As a kid in the Fifties, I used to catch as many TV Westerns as I could with my Dad, as long as they didn't go past my bedtime. I've seen episodes of most, but the two I remember watching regularly are virtually unknown today. One was 'Johnny Ringo' starring Don Durant, and the other was 'Trackdown', the story of Texas Ranger Hoby Gilman, portrayed by Robert Culp. Culp was every bit as cool as another TV Western star, Steve McQueen, and if you've seen him in action, you know he worked the part. With his upturned jacket collar and the strutting walk, Culp exuded a unique confidence in his role, standing up to bad guys and delivering justice to the Old West. Ranger Gilman even smoked, rather unusual now as I think of other popular TV characters of the era. I could be wrong, but I don't think I've ever seen guys like Josh Randall, Marshal Matt Dillon, or Rebel Nick Adams light one up. Now that I mention it, I'll have to be attentive when I catch some of those shows.
Since I bring up Steve McQueen's name, it's worth mentioning that 'Trackdown' first introduced the character of bounty hunter Josh Randall in a first season episode appropriately titled 'The Bounty Hunter', airing on March 7th, 1958. McQueen was brought back ten episodes later as a completely different character, actually two characters, when he portrayed a pair of brothers, one good and one an outlaw. Interestingly, the character of Hoby Gilman was first introduced by Culp in an episode of 'Zane Grey Theater' from May 3rd, 1957.
It wasn't unusual for guest actors to show up in a series back then more than once, almost always in different roles. Nick Adams, Richard Devon, Warren Oates and DeForrest Kelley each made three appearances in 'Trackdown'. Michael Landon, Johnnie Crawford and Don Durant both had two along with McQueen. Other favorites of mine who appeared a single time include Vic Morrow, Pernell Roberts, Elisha Cook Jr., James Best, Strother Martin and Keye Luke.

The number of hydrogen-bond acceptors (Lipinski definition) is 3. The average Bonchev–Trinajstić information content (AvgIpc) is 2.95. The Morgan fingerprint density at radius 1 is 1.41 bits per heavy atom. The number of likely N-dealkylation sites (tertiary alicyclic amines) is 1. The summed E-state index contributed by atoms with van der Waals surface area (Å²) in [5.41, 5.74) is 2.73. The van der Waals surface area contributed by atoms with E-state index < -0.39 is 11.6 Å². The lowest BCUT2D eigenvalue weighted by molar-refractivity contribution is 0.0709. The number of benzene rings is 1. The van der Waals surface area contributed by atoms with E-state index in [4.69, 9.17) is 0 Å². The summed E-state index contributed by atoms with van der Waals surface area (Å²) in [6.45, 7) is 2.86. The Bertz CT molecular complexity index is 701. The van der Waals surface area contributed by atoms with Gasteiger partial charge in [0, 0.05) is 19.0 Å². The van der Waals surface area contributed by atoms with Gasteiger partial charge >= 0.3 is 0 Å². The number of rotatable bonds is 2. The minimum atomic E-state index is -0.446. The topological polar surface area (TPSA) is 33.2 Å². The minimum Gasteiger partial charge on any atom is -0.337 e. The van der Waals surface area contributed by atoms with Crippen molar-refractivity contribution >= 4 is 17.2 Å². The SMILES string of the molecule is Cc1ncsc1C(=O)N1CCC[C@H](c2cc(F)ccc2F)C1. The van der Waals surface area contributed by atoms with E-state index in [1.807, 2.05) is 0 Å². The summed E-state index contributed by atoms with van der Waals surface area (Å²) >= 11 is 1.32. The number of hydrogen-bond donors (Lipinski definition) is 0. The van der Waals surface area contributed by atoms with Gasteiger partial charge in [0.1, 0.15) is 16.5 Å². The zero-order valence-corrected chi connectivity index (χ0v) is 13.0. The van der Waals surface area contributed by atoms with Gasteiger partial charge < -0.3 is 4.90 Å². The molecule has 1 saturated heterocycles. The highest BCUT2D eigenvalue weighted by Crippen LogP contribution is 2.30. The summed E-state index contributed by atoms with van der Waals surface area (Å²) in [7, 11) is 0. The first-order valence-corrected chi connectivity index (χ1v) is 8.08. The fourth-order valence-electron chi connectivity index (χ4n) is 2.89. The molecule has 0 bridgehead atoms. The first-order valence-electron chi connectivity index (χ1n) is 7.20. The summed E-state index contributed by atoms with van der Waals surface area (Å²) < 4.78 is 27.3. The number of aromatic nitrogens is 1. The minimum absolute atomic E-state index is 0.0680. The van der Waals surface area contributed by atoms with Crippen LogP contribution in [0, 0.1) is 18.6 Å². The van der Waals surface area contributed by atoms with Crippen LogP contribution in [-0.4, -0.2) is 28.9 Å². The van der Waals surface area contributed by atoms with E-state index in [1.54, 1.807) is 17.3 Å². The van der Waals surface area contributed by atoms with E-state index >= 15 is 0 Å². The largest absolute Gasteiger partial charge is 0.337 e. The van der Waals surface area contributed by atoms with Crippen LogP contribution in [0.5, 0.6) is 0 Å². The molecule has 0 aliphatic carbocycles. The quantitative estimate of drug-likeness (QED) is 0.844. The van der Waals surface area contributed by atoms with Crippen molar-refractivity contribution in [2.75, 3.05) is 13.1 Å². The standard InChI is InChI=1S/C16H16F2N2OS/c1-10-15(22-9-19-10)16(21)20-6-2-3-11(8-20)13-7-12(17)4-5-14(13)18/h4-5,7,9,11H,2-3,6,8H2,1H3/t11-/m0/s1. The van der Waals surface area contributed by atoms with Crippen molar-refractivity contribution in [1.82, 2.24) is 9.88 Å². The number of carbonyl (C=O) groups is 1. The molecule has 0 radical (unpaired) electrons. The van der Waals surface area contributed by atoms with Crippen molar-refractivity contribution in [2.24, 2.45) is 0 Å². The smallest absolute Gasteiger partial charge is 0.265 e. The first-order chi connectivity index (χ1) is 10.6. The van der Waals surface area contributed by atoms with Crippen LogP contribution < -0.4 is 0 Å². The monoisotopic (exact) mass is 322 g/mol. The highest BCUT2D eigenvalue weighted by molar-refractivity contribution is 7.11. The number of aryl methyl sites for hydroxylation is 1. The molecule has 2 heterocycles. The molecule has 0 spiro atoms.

Watching the series in episode order over the past few months (there were seventy), the only one I remember seeing fifty years ago was one called "The Schoolteacher". That's probably why it's one of my favorites, in which Richard Cornthwaite portrays a non-violent, milquetoast sort of character who's bullied by Harold J. Stone. The teacher trains himself to shoot accurately under the watchful eye of Gilman, who emphasizes that shooting straight and hitting a target is more valuable than being quick on the draw. When the inevitable showdown eventually occurs, the teacher first displays his shooting prowess to his adversary, causing the town bully to back down. It was a neat way to show the audience that violence doesn't always have to be the answer if you use your head.
As a Texas Ranger, Hoby Gilman was called on to fight trouble in various towns, but a good portion of the stories took place in Porter, Texas. There were a handful of regulars supporting Culp, most notably Ellen Corby as Henrietta Porter, the publisher of the town newspaper 'The Enterprise'. Norman Leavitt was Gilman's deputy Ralph, and later shows brought in Peter Leeds as Tenner Smith, owner of the Buckhorn Saloon, and Addison Richards as Doc Calhoun. All had significant roles in various stories, demonstrating their loyalty to the town's peace officer.
Produced by Four Star Films and airing on the CBS network, the show lasted only two seasons, but back then, over thirty episodes per season was pretty standard. The thirty minute episodes began on October 4th, 1957, and ran until September 23rd, 1959. That last episode by the way, guest starred DeForest Kelley and Don Durant as a pair of brothers protecting their mother who was going senile. A week later, Don Durant debuted my other favorite TV Western on October 1st with the initial episode of 'Johnny Ringo'. I'll eventually get to reviewing that one as well.